The menu has a base of French bistro dishes, but with the addition of stuff like a waldorf salad that was dull and incorrectly made (otherwise, it would have been duller — waldorf is the most parsimonious of the salads). Soft-shell crabs we quite liked, but were too big, too solidly battered; a crab mayonnaise was well made; ceviche of scallops was barely a course: pale wafers that slumped down your throat like the ghosts of dead fish; lamb chops were unarguably lamb and chops; sea bream was stingy and frail — in fact, all the fish dishes seemed to be designed for women who don't want to eat; a grilled chicken was dry and too tasteless. Puddings were adaptations of traditional dishes — île flottante and a not-great crème brûlée. What made this mediocre food so much worse was the lumpy, forgetful service that was only emollient and oleaginous when it actually got to us, but didn't get to us anything like enough. The gap between courses was like waiting for medical results. The meal stretched on and on until it became torturous, drawing our attention to the deficiencies of the food. The room was two-thirds empty; the customers who were there were silent and bored.
Rating: Atmosphere 1/5, food 2/5
Price: £77.06 for two, without drinks, including 12.5% service
The Observer
[The new owners of Joe Allen's, London WC2, deserve applause for remaining faithful to the winning ways of this old theatrical hangout, according to Jay Rayner](http://www.guardian.co.uk/lifeandstyle/2013/jun/02/joe-allen-london-restaurant-review)
Everything it once did is now done all over town. It used to be the only place for a real Caesar salad. It still does it and, while it's not quite the glory it was in its 80s pomp - not as garlicky or powerful - it could still give others a masterclass. The chopped liver is not quite as good as that at Mishkin's up the road, but the accompanying pickles are far better: crunchy, sharp, a whack about the chops. There are absences. The buffalo wings have gone, as have the ribs. But everything else is there and more. There are chopped salads, crispy squid and serious steaks at reasonable prices. The brioche-bunned burger is still not on the menu, and mounts a serious challenge to many others in town. At the end, the pecan pie is a bash of sweet and soft with crisp pastry. Best of all is a strawberry jelly with roasted-peanut ice cream.
Price: £100 meal for two including wine and service
Yorkshire Evening Post
[The St Ermin's hotel in Westminster, with its rich history as home to covert operations in WWII, is undoubtedly a bit of a secret gem](http://www.yorkshireeveningpost.co.uk/what-s-on/travel-reviews/travel-review-st-ermin-s-hotel-caxton-street-london-1-5712162)
![St Ermins hotel](http://blogs.catererandhotelkeeper.co.uk/blogs/guide-girl/2013/05/30/St%20Ermins.jpg)
The hotel has 331 rooms and suites all designed to make guests feel at home. There is crisp bed linen, luxurious soft furnishings and inviting bathrooms with indulgent White Company products. Its signature restaurant, The Caxton Grill, serves modern European food but for drinks and light meals, The Caxton Bar and The Caxton Terrace, with views overlooking the courtyard, are relaxing spots. We tried their burgers, a venison pie and a salmon salad in the bar and all were restaurant quality. Breakfast can be an indulgent full-English blowout or a choice from the Continental buffet, all beautifully displayed in the dining room, with swift and friendly service. For those who need to get up and go without the traditionally indulgent hotel breakfast, there is ‘Wake & Take' - a cup of freshly brewed coffee and a muffin, served as a takeaway from the lobby.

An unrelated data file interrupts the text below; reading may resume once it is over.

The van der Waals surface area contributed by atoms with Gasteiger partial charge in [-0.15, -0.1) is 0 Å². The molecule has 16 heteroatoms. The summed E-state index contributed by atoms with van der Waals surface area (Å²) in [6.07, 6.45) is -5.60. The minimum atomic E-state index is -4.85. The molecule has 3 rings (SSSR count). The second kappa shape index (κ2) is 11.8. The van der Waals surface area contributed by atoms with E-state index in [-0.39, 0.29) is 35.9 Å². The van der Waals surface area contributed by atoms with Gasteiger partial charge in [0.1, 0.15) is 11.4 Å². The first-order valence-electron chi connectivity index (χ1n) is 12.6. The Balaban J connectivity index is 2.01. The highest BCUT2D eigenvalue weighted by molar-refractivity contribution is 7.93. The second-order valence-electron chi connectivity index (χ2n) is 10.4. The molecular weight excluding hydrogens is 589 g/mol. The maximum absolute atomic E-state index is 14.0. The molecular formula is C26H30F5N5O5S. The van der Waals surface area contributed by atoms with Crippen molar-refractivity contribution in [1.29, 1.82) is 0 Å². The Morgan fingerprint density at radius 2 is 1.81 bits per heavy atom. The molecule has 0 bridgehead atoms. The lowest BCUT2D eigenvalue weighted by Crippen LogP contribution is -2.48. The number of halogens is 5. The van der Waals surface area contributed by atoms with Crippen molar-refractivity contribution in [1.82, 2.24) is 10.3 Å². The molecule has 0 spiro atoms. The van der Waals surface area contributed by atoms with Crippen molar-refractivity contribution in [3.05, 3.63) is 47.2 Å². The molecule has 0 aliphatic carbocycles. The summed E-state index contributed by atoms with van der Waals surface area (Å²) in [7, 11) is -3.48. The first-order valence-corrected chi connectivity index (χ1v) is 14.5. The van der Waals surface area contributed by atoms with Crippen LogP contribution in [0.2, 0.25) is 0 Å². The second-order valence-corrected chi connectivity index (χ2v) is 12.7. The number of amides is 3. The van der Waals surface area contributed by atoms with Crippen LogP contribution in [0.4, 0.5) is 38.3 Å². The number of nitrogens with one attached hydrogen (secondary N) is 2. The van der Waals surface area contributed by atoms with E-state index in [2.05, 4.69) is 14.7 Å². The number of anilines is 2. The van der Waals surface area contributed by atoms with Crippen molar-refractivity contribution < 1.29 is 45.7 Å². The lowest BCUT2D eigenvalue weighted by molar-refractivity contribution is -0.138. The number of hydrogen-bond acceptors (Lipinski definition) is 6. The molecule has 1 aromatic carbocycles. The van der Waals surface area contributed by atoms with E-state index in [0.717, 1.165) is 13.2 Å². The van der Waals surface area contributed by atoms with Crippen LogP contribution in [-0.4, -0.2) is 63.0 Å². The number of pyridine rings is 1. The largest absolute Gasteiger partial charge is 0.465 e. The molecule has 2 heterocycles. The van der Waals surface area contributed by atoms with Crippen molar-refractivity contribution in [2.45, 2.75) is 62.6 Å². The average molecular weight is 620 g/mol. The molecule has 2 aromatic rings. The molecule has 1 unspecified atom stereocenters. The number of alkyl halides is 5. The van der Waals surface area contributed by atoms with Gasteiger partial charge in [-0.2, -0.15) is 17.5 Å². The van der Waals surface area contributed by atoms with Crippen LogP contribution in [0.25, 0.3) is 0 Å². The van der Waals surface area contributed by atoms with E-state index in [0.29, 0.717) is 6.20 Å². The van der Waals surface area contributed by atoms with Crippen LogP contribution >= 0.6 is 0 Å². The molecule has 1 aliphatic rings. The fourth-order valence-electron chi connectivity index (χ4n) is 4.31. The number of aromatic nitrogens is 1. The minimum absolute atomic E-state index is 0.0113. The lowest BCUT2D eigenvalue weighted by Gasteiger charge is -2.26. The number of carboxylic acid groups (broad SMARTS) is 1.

Price: Superior Double Rooms from £199
The Guardian
[Sally Shalam is impressed by what owner Lucy Townsend and head chef Alan Haughie have achieved at The Greyhound on the Test in Stockbridge, Hampshire](http://www.guardian.co.uk/travel/2013/may/31/greyhound-on-the-test-hampshire-hotel-review)
This is posh Hampshire, so I'm not going to argue about a simple, freshly painted double and good linen at £110. I'd like a table for the kettle and conditioner among organic toiletries in a bathroom stocked with thick towels, though, and there is something cheap about a louvre-doored cupboard containing thief-proof hangers. Descending, I spot a hallway honesty bar. It's lively below, wines chalked up, Ringwood beers on draught, and Lucy greeting customers who are obviously already regulars. I wait in a window seat. When C turns up, we move to the dining room, amid lanterns and modern art, jewel-coloured water glasses on our table…Braised cod cheeks with saffron sauce and linguine, and smoked carpaccio of buffalo arrive, well presented and delicious. "Now I'm quite pleased winter's gone on a bit," says C as spatchcock poussin arrives in unctuous gravy with garlic mash, at £13.95, a bargain. I pick a £24 sirloin steak, bang-on medium rare, buttery chateaubriand sauce in a jug, and fat chips, crisp outside and soft in.
Price: doubles from £100 B&B; three-course dinner around £33 per person, excluding drinks
The Times
[Tom Chesshyre finds great value and unpretentiousness at the recently reopened The Angel & Blue Pig in Lymington, Hampshire
Do not expect cutting-edge design in the dozen bedrooms. But do expect stylish comfort with wide beds, purple velvet headboards, sisal matting floors, large flatscreen televisions and digital radios. My room, named after the archangel Ramiel, overlooks the high street. It has a decent-sized bathroom with wood panelling and White Company products. It also comes with a tide chart on one wall and a jolly picture of a female pirate on another…Served in an elegant dining room with pistachio-green walls, the food is hearty, well priced and well presented. Starters include chicken liver parfait with chunky bread and onion marmalade, and crispy crab and chilli cake with a delicious avocado and sweetcorn salsa. Among the mains are seafood linguine, steakburgers with cheddar cheese, and fish and chips in a batter that uses the inn's own signature Blonde Angel ale. But steaks are the speciality. I went for an eight-ounce Black Angus fillet, cooked perfectly medium rare and served with a spot-on peppercorn sauce and crispy greens.
Rating: 8.5/10
Price: B&B doubles from £90; two courses with a steak about £25, without about £18